Henle First Year Latin
Thorough mastery of forms, basic syntax, and simple vocabulary are primary objectives of Henle Latin First Year that enable students to handle simple readings and translations. Henle Latin First Year includes 14 units and covers: the declensions, various conjugations, ablative and infinitive constructions, and much more.
Humanistic insight and linguistic training are the goals of the Henle Latin Series from Loyola Press, an integrated four-year Latin course. Time-tested and teacher endorsed, this comprehensive program is designed to lead the student systematically through the fundamentals of the language itself and on to an appreciation of selected classic texts.
This Latin course from Loyola Press was designed for the serious student. It appears to be very thorough and fairly rigorous. The four levels were designed to use one each year of high school, for a total of four years of Latin. The digest sized books vary in length between 480 and 627 pages. The study of Latin is done systematically, starting with the basics and moving into readings and translations. The skills covered in the first books include a thorough mastery of forms, basic syntax, and simple vocabulary to prepare students for simple readings and translations. Each lesson is followed by several exercises. Because different people learn faster, the exercises vary in difficulty and students are not required to work them all, rather, they can choose ones that they are ready for. Any required exercises are marked. There is plenty of material for both class and private study. The second book is more intensive. Besides reviewing the first year's lessons, students tackle readings from Caesar's Commentaries, work extensive exercises, and complete Latin-English and English-Latin activities. There are several boxes of vocabulary for each lesson. Students who have completed the first year should be able to start right into the readings; however, the first 16 lessons provide a review and a slower start into the second year if students are not ready to jump right into Caesar. The readings also progress in difficulty, starting with simple sentences. The third book is an introduction to Cicero. The majority of the exercises are composed of readings, which the student translates from English into Latin, or from Latin into English. The exercises are all based on Cicero. When students progress to the fourth level of Henle Latin, they are translating longer readings. The text is based entirely from Cicero and Virgil. All four books are written in a very non-flowery and straightforward way, and each one includes word lists and English-Latin and Latin-English vocabulary in the back of the book. There is also an accompanying book titled Latin Grammar, for use with all four levels. This 270-page volume is split into two units. Unit I covers forms of nouns, adjectives, adverbs, numerals, pronouns, and verbs. Unit II introduces syntax, word order, main and subordinate clauses, cases, rules for place and time, prepositions, diagramming and many other essentials. Though it can and should be used for review and reference alongside the third and fourth years, the grammar book is directly used with the first two books. In the lessons, it assigns specific sections of the grammar book to go along with the exercises. The grammar book is strongly recommended for use with all of the books. Please note that this Latin course is from a Catholic publisher, and the content of the books reflects this, especially in the First Year text. - Melissa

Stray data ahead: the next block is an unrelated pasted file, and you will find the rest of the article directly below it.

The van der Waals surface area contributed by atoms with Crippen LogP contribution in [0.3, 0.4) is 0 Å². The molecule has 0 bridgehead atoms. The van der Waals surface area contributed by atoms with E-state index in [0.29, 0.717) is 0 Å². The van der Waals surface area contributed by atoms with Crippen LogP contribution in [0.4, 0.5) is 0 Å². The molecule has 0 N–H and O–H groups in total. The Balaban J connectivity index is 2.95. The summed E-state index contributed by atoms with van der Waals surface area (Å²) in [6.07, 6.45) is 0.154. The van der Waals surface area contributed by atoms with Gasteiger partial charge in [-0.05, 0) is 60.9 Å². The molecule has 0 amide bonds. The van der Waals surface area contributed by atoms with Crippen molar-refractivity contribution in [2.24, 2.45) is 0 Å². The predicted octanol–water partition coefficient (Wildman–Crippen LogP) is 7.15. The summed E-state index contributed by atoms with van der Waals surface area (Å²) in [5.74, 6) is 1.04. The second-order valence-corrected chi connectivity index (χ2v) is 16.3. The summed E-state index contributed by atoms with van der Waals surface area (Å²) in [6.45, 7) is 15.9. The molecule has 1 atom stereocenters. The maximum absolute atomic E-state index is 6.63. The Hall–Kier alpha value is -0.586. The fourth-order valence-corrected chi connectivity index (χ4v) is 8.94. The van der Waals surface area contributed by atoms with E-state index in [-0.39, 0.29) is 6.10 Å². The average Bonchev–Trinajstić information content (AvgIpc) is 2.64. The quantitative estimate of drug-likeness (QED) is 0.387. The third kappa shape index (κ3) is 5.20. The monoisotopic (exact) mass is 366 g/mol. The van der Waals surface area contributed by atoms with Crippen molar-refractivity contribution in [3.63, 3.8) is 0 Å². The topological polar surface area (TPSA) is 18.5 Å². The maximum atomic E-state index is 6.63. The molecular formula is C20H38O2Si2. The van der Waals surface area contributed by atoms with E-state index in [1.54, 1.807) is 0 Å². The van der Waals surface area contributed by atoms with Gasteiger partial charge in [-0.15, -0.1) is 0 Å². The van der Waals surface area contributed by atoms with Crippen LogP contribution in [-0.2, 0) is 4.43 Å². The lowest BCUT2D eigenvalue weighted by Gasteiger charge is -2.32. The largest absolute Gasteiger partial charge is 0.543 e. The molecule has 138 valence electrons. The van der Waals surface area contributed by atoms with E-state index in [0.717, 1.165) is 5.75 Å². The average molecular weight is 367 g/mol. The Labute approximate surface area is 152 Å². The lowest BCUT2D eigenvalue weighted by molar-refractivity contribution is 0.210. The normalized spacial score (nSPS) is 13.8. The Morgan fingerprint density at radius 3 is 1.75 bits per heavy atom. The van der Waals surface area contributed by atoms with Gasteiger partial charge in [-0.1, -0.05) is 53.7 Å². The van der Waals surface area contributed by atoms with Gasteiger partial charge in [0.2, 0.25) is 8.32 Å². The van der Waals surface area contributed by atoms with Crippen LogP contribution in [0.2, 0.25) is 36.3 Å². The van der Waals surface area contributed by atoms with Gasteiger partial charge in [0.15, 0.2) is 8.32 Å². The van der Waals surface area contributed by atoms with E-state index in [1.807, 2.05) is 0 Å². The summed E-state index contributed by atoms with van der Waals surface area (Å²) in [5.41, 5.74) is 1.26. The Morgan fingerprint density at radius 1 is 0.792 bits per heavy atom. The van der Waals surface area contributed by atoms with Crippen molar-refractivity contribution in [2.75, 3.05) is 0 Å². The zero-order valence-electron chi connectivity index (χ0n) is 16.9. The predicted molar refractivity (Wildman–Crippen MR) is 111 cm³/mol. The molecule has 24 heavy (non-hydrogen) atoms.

My teaching certifications are in foreign languages, so I have taught from (and learned from) a variety of language textbooks, and I would argue that this one is the best beginning text I’ve see. If your goal is to get students reading original Latin texts eventually, this text may be what you are looking for. The most accessible (easily read) original Latin text for students is likely the Latin Vulgate (the Latin translation of the Bible, written in the late 4th century A.D.). For this reason it is important for even secular students to be familiar with Christian Latin. Christian Latin allows students to access authentic Latin text which builds their confidence, skill, and interest as they work towards reading other secular Latin texts.
I would not suggest using this book if one’s intention is to skip anything with Christian content. While the readings are of both Roman and Christian themes, they are intended to be used jointly. Skipping one in favor of the other would not provide adequate practice for students of the skills presented in the text.